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Publication numberUS7520670 B2
Publication typeGrant
Application numberUS 11/115,056
Publication dateApr 21, 2009
Filing dateApr 26, 2005
Priority dateApr 26, 2005
Fee statusPaid
Also published asUS20060239331
Publication number11115056, 115056, US 7520670 B2, US 7520670B2, US-B2-7520670, US7520670 B2, US7520670B2
InventorsJohn Jeffrey Schwegman
Original AssigneeJohn Jeffrey Schwegman
Export CitationBiBTeX, EndNote, RefMan
External Links: USPTO, USPTO Assignment, Espacenet
Wireless temperature sensing system for lyophilization processes
US 7520670 B2
Abstract
A wireless parameter sensing system for a flask for use in lyophilization as well as a method of controlling a lyophilization process based on the sensed readings is disclosed. The wireless parameter sensing system may include a stopper adapted to be removably secured to an open end of the flask. A control unit may be positioned within an inner portion of the stopper. A parameter sensor may be connected with the control unit. A radio frequency transmitter may be connected with the control unit, wherein the control unit is operable to periodically transmit a parameter reading from the parameter sensor with the radio frequency transmitter.
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Claims(14)
1. An apparatus, comprising:
a stopper having a body adapted to be removably secured to an open end of a flask;
a control unit positioned within an interior portion of said body;
a parameter sensor at least a portion of which is positioned within said interior portion of said body and is connected with said control unit;
a radio frequency transmitter positioned within said interior portion of said body and is connected with said control unit, wherein said control unit is operable to periodically transmit a parameter reading from said parameter sensor with said radio frequency transmitter;
a ventilation aperture in said body; and
a porous venting medium positioned in said ventilation aperture.
2. The apparatus of claim 1, wherein said parameter sensor comprises a thermocouple, wherein a portion of said thermocouple extends downwardly from a lower surface of said stopper a predetermined distance inside said flask.
3. The apparatus of claim 1, further comprising an analog-to-digital converter connected with said parameter sensor and said control unit and positioned within said body, wherein said analog-to-digital converter converts an analog parameter signal from said parameter sensor to a digital signal for use by said control unit.
4. The apparatus of claim 1, wherein a portion of said radio frequency transmitter is exposed on an upper surface of said body of said stopper.
5. The apparatus of claim 1, further comprising a receiver for receiving said parameter reading.
6. The apparatus of claim 1, further comprising a power source removably connected with said control unit, wherein said power source is located within said body of said stopper.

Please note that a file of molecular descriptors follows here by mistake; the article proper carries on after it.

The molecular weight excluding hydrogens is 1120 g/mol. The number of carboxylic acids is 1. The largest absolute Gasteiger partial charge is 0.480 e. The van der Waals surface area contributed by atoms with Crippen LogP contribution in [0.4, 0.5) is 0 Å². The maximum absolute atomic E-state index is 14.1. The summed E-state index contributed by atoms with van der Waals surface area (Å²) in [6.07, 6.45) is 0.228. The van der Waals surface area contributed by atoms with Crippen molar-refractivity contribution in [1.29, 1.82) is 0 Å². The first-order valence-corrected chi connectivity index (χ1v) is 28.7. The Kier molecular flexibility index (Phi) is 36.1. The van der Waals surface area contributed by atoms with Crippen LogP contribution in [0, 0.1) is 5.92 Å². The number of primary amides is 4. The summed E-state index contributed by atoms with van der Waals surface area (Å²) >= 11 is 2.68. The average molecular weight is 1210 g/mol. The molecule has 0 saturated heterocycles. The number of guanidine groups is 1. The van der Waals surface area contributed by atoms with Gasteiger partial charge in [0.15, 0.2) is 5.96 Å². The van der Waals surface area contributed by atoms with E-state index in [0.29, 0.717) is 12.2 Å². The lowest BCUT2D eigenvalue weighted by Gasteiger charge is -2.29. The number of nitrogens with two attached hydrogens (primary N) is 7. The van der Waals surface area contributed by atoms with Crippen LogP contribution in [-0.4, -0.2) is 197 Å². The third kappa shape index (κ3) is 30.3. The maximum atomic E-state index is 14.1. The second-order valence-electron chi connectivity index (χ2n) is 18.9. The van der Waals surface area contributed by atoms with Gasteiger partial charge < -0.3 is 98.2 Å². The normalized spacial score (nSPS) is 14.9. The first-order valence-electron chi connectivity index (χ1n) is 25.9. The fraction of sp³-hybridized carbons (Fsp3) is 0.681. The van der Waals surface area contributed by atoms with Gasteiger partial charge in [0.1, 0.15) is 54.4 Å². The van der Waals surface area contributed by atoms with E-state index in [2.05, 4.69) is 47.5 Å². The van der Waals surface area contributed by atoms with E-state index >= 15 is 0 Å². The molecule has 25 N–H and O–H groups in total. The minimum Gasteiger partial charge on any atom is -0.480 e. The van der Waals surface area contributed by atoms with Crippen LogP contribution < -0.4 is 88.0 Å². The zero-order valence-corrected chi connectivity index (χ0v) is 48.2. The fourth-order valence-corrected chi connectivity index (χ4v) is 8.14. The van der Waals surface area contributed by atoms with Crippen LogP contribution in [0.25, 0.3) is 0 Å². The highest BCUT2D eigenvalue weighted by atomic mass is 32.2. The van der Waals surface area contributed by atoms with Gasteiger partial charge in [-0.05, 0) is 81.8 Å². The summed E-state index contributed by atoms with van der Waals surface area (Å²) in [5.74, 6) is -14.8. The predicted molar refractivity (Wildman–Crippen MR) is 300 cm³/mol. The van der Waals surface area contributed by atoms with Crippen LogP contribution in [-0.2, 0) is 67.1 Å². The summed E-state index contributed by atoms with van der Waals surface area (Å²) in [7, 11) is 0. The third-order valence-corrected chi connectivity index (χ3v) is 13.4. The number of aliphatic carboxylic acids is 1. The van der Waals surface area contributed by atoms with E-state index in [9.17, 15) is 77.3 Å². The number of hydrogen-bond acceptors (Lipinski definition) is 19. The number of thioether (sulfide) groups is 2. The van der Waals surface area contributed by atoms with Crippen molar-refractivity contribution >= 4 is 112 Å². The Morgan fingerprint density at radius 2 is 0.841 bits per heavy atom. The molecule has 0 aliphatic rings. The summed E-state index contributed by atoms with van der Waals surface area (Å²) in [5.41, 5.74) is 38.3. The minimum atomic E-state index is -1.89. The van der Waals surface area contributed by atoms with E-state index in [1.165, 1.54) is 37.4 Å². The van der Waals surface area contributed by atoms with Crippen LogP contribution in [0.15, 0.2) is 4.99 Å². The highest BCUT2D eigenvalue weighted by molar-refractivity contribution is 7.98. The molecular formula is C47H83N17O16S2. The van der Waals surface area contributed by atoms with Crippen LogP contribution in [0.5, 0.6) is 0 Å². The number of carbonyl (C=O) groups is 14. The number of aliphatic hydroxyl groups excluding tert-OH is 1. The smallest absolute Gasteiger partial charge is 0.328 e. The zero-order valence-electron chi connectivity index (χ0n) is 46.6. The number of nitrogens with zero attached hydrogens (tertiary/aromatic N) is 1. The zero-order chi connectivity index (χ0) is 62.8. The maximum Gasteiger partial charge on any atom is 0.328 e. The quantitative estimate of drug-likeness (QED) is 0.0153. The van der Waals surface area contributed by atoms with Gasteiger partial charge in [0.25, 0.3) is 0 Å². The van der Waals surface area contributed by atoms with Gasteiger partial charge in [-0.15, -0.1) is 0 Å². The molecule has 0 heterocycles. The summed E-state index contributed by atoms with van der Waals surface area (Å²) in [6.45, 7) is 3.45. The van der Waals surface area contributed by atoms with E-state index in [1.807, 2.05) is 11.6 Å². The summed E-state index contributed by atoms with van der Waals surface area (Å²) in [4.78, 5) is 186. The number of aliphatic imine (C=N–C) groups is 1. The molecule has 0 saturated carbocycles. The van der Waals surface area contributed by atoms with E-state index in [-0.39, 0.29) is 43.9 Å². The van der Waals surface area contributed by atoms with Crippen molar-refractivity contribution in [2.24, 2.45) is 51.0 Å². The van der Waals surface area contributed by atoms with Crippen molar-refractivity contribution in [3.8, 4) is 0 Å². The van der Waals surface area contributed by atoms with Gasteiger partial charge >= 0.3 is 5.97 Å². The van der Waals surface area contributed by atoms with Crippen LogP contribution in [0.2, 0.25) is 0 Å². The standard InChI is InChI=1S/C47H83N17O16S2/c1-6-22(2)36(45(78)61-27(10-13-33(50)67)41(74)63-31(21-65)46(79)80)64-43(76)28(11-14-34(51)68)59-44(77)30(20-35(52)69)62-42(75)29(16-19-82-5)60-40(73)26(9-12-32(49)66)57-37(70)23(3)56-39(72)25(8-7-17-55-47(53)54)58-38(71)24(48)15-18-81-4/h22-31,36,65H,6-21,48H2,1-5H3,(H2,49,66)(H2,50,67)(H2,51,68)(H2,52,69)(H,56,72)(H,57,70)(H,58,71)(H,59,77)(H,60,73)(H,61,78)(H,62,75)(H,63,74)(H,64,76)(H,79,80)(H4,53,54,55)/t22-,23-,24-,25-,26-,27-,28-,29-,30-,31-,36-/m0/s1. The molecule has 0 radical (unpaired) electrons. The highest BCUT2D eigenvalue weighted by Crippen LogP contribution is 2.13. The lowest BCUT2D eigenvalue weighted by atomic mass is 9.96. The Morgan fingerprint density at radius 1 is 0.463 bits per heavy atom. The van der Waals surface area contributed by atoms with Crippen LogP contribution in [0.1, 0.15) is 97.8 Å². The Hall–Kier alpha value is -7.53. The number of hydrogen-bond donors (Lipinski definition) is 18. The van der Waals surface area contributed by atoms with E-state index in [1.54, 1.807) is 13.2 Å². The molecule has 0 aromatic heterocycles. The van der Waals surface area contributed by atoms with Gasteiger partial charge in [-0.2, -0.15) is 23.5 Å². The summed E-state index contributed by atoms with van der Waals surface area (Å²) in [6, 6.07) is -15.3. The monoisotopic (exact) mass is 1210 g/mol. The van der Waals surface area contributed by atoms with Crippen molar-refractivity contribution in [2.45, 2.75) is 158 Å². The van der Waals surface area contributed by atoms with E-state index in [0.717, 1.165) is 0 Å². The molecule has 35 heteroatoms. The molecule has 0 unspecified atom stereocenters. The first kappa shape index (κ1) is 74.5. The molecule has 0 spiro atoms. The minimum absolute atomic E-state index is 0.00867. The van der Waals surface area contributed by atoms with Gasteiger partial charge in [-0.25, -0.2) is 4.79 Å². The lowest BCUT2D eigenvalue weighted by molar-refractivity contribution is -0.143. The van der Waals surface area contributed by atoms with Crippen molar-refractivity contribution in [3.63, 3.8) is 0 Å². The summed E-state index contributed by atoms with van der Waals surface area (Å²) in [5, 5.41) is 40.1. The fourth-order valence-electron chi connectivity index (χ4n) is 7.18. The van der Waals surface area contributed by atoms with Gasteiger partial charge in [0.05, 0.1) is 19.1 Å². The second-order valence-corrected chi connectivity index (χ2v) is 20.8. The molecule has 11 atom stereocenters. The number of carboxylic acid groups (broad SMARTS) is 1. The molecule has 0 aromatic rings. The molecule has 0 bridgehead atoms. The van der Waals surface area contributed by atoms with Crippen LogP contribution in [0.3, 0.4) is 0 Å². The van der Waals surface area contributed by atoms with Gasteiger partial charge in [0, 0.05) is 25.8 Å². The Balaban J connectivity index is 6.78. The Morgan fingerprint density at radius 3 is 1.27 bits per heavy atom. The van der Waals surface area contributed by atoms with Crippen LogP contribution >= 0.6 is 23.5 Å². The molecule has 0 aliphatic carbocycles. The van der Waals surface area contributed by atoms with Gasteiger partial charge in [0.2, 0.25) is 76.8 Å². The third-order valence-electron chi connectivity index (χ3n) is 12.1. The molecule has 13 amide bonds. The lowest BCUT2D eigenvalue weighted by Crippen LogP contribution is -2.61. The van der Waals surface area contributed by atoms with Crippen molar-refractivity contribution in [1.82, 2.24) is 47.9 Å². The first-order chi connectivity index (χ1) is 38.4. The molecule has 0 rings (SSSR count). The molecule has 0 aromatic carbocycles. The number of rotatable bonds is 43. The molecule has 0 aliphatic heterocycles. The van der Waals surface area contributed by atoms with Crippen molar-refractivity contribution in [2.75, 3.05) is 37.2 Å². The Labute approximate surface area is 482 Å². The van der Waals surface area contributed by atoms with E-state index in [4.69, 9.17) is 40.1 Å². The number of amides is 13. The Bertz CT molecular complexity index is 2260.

7. A stopper for a flask, comprising:
a stopper removably connected to an open end of said flask;
a control unit positioned inside said stopper;
a parameter sensor connected with said control unit, wherein at least a portion of said parameter sensor is positioned inside said stopper;
a radio frequency transmitter connected with said control unit, wherein said control unit is operable to periodically transmit a parameter reading from said parameter sensor using said radio frequency transmitter, and wherein at least a portion of said radio frequency transmitter is positioned inside said stopper;
a power source connected with said control unit and said radio frequency transmitter, wherein said power source is positioned inside said stopper;
a ventilation aperture running from said upper surface through said body to said lower surface; and
a porous venting medium positioned in said ventilation aperture.
8. The stopper of claim 7, wherein said power source comprises a replaceable battery.
9. The stopper of claim 7, wherein said power source is positioned within an aperture in said stopper, wherein a cap is positioned on an upper surface of said power source to cover said power source.
10. The stopper of claim 7, wherein at least a portion of said parameter sensor extends downwardly a predetermined distance into said flask.
11. An apparatus, comprising:
a flask;
a stopper having a body including an upper surface, a lower surface, and a peripheral edge defining an interior area, wherein said peripheral edge is configured to be removably secured in an upper portion of said flask;
a control unit positioned in said interior area;
a parameter sensor connected to said control unit, wherein at least a portion of said parameter sensor protrudes from said lower surface of said body;
a radio frequency transmitter connected with said control unit, wherein a first portion of said radio frequency transmitter is positioned within said interior area and a second portion is exposed on said upper surface;
a ventilation aperture running from said upper surface through said body to said lower surface; and
a porous venting medium positioned in said ventilation aperture.
12. The apparatus of claim 11, further comprising a power source positioned within said interior area of said stopper, wherein said power source is connected with said control unit.